The Day at a Glance | October 13 2022

*Inflation exceeded estimates in the United States during September (8.2% annual).

*Members of the FED considered that the risk of doing little for inflation is greater than the risk of doing too much, according to meeting minutes.

*ECB starts discussions to reduce its asset balance sheet worth 4.9 trillion dollars.

*Government officials withdraw plan to cut taxes.

*The Bank of England purchased sovereign bonds for a record 2.63 trillion dollars to maintain liquidity in British markets.

*The Bank of Japan reaffirms that it will continue stimulating the economy; the Yen devaluated to its lowest level in 24 years against the dollar.

Economic environment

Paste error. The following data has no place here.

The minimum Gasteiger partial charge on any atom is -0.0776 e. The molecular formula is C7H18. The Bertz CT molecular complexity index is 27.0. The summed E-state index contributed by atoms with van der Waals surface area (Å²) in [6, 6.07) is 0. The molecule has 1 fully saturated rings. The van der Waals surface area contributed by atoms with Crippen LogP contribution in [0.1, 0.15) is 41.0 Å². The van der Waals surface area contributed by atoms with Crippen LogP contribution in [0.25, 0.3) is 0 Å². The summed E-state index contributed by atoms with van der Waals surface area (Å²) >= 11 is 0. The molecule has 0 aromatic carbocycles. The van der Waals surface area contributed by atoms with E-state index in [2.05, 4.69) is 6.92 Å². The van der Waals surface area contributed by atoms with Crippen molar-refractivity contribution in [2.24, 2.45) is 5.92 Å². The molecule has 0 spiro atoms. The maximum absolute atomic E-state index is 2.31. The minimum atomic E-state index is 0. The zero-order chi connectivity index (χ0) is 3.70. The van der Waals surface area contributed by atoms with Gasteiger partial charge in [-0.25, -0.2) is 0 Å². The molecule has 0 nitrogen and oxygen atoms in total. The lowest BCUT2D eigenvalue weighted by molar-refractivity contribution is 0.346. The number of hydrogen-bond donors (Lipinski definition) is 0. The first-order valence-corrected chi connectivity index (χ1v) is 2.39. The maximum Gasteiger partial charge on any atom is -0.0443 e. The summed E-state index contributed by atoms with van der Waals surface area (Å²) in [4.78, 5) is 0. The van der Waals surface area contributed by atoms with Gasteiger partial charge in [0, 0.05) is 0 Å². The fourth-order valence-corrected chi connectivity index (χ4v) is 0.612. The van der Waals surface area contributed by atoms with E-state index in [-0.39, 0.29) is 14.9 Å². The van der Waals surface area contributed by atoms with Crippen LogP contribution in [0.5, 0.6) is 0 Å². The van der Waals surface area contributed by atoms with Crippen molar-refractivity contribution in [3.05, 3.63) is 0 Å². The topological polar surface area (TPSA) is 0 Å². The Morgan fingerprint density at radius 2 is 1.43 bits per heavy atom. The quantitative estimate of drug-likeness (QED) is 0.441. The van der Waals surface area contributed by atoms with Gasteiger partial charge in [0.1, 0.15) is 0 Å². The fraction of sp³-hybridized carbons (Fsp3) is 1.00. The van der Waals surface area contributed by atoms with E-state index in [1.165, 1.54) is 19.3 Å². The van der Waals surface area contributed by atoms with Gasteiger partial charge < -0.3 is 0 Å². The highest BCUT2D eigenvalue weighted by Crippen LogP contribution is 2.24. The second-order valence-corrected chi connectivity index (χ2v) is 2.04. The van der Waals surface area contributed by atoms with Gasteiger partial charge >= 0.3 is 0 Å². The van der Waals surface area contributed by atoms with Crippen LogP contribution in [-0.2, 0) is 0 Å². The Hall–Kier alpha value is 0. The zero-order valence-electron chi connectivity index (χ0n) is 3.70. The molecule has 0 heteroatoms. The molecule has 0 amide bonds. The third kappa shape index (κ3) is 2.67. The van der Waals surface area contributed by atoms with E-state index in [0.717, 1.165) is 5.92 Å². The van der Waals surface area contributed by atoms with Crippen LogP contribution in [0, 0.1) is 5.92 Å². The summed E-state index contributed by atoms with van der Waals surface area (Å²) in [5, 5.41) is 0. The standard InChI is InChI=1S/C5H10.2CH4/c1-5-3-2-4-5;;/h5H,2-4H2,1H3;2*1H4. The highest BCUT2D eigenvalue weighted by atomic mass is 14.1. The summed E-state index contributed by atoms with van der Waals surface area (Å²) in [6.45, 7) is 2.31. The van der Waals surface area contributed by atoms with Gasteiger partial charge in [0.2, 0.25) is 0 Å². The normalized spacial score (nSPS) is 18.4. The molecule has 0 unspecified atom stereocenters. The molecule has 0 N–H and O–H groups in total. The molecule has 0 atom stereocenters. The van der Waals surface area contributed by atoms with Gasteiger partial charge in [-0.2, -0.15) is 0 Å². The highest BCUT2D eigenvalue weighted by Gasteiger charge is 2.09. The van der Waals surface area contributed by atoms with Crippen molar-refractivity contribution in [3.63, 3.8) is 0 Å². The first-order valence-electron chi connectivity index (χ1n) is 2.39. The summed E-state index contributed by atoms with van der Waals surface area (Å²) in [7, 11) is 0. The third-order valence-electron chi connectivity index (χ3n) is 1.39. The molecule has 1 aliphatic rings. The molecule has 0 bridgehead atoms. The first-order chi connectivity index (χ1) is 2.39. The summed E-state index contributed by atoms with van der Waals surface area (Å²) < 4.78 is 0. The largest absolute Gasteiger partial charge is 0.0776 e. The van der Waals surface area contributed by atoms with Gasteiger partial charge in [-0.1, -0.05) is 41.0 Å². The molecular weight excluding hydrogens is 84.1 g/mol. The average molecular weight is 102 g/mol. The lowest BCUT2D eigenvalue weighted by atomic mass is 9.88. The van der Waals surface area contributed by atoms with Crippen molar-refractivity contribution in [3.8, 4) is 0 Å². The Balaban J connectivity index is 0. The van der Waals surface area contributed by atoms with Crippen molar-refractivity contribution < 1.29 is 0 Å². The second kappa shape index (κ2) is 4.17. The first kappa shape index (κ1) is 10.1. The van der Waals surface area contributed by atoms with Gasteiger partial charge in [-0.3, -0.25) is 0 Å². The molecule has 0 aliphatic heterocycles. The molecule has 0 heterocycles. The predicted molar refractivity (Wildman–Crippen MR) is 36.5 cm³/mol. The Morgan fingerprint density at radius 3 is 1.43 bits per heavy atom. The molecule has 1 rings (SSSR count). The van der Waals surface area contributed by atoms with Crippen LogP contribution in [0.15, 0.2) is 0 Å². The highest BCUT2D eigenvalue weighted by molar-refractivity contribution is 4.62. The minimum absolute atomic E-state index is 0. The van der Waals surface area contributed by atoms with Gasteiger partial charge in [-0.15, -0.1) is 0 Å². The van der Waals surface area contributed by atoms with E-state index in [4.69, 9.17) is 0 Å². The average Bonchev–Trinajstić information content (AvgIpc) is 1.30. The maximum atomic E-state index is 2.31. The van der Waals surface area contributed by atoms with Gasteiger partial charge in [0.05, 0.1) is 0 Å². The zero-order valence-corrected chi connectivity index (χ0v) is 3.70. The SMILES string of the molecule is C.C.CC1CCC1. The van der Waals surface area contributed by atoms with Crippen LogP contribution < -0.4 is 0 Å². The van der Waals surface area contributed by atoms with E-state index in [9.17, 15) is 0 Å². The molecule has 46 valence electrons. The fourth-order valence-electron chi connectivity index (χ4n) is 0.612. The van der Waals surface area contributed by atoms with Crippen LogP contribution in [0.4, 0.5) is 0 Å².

Inflationary surprise in the United States. Inflationary figures made known in the United States this morning contributed to an increase in volatility in markets after confirming a slower than expected decrease in prices. General inflation logged a 0.4% (vs 0.2%e.) increase and set at an annual 8.2% (vs 8.1%e.), with both figures exceeding estimates and pointed out that inflation is stabilizing, although not decreasing. Monthly growth in September was greater than what was seen in August – even though there was a persistent decrease in energy prices (-2.1% monthly), the rest of the prices increased. The underlying component hiked 0.6% monthly for a second consecutive month and seems to have reached a peak, as expected; at an annual rate, underlying inflation reached a 40-year high (6.6%); Although commodities didn’t log a monthly change in prices during September, services increased (0.8%) and were led by transportation services, which increased at their fastest monthly pace since April (1.9%), medical services recorded an extraordinary 1% hike, and housing prices maintained their monthly 0.7% rate, the highest since 1985. In the rest of the components, food prices have not slowed down in their monthly increase (0.8%), while energy services are still logging increases despite the drops in energy prices (electricity 0.4%, gas services 2.9%). The data reinforces the idea that inflation cannot decrease as the Federal Reserve expects and could require aggressive interest rate increases for a longer period of time, which implies greater risks of a recession and a higher likelihood of seeing financial instability at a global level.